Apple reveals augmented reality goggles Vision Pro in first new product launch in years

Apple is making a bold bet by entering an already difficult market but the Vision Pro won't come cheap, ITV News Consumer Correspondent Neil Connery reports

Apple has revealed a long-rumoured set of augmented reality goggles allowing users to interact with apps with just their eyes in its first new product launch since the AirPods in 2016.

After years of speculation, Apple CEO Tim Cook unveiled the new Vision Pro on Monday at Apple’s annual developer's conference on a park-like campus in California.

Mr Cook called the device "revolutionary" and said it was "the first product you look through, not at."

Apple is hoping to recreate its lineage of breakthroughs dating back to the first Mac in 1984, the iPod in 2001, the iPhone in 2007, the iPad in 2010, the Apple Watch in 2014 and its AirPods in 2016.

The Vision Pro prices will start at $3,499 (£2,814) and will be available in the US early next year - with the rest of the world getting access a few months later.

What does it do?

The device, which resembles a pair of ski goggles, features a glass 23-million-pixel screen which covers the upper face and is controlled using the wearer’s eyes, hands and voice.

It enables what Apple calls “spatial computing” – where the wearer can interact with digital content “just like it’s in your physical space.”

Users will be able to summon a familiar interface in front of their faces to access apps or watch videos.

Apple CEO Tim Cook revealed the Vision Pro on Monday. Credit: AP

Apple's announcement video showed users wearing the goggles and moving apps around the room they were sitting in.

It also showed a user watching a film occupying a huge area of the room, far larger than a normal screen.

How does it work?

As the goggles are controlled by a person's eyes, voice and hands, no controller or touchscreen is necessary.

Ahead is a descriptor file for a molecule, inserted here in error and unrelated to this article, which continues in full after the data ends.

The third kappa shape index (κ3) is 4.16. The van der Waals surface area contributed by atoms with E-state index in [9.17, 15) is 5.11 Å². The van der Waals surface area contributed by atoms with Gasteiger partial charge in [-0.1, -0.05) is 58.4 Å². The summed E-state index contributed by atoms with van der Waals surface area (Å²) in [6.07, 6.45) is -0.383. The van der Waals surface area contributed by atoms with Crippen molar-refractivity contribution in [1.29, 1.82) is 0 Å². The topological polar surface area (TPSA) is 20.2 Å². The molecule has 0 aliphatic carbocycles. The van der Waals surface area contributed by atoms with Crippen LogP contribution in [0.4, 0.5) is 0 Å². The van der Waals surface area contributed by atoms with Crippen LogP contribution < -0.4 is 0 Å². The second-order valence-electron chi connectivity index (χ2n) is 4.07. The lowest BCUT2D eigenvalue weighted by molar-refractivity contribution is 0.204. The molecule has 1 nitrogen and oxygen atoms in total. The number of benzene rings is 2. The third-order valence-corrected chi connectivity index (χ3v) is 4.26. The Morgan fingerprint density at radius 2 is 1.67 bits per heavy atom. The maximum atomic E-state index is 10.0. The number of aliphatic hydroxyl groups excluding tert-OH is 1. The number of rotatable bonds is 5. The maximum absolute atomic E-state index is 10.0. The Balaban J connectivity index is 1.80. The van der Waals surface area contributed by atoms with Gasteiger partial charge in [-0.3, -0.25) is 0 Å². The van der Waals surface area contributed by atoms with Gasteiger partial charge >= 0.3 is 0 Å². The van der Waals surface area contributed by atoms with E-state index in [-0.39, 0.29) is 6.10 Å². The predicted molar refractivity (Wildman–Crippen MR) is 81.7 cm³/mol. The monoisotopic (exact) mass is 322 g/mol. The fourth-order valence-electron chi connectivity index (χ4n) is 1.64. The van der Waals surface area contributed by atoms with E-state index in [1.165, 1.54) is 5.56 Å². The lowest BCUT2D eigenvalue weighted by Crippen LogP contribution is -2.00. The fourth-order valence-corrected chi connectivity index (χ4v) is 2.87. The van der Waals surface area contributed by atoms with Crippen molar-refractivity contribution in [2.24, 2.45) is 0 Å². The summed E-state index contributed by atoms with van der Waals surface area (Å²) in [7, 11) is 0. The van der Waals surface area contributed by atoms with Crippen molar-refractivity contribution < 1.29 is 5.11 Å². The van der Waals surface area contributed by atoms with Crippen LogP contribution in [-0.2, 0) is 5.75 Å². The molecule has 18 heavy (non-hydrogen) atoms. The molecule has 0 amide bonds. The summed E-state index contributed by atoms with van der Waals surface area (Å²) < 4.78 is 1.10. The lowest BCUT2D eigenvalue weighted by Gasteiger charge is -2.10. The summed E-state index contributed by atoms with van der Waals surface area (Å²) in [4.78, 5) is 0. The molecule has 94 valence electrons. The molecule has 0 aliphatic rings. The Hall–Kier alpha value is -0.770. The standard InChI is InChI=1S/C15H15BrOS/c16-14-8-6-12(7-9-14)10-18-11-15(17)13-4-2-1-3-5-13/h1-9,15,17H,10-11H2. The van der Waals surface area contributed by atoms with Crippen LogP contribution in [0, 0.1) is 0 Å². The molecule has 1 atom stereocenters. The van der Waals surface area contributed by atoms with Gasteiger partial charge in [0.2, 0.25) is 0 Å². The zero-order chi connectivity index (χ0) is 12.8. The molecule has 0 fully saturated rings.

People can look at the app they wish to use, and then tap their fingers to select it.

The Vision Pro will be available next year. Credit: AP

The goggles will clear a user's view when someone else comes nearby, both clearing the interface from the user's vision and clearing the goggles allowing eye contact.

Mr Cook also shared the stage with Disney CEO Bog Iger who announced Disney+ would be available on the platform.

The headset features built-in speakers and attaches using an adjustable headband, while a wire leads from the device to a battery pack which sits in the user’s pocket.

Vents draw in air to cool the device down, rendering it “virtually silent”, Apple claimed.

Could it go wrong?

Despite the presentation video going out of its way to show that the Vision Pro could be useful in all aspects of life, augmented reality technology has struggled for years to have a broad appeal.

If the new device turns out to be a niche product, it would leave Apple in the same bind as other major tech companies and startups that have tried selling headsets or glasses equipped with augmented reality technology.

Facebook owners Meta, Google and Microsoft have all had limited success with their versions of virtual reality and visual augmentation technology.

Similar headsets have remained an exclusive item for technology enthusiasts and video gamers looking to enhance their experience due to their high costs.

Wedbush Securities analyst Dan Ives said he expects the company to sell just 150,000 units during the device’s first year on the market - a tiny amount compared to its other sales.

By comparison, Apple sells more than 200 million of its marquee iPhones a year.

But the iPhone wasn’t an immediate sensation, with sales of fewer than 12 million units in its first full year on the market.

Apple also announced the latest models of two high-end computer lines, the Mac Studio and Mac Pro, will be powered by a company-designed chip that has already been available in less expensive Macs.

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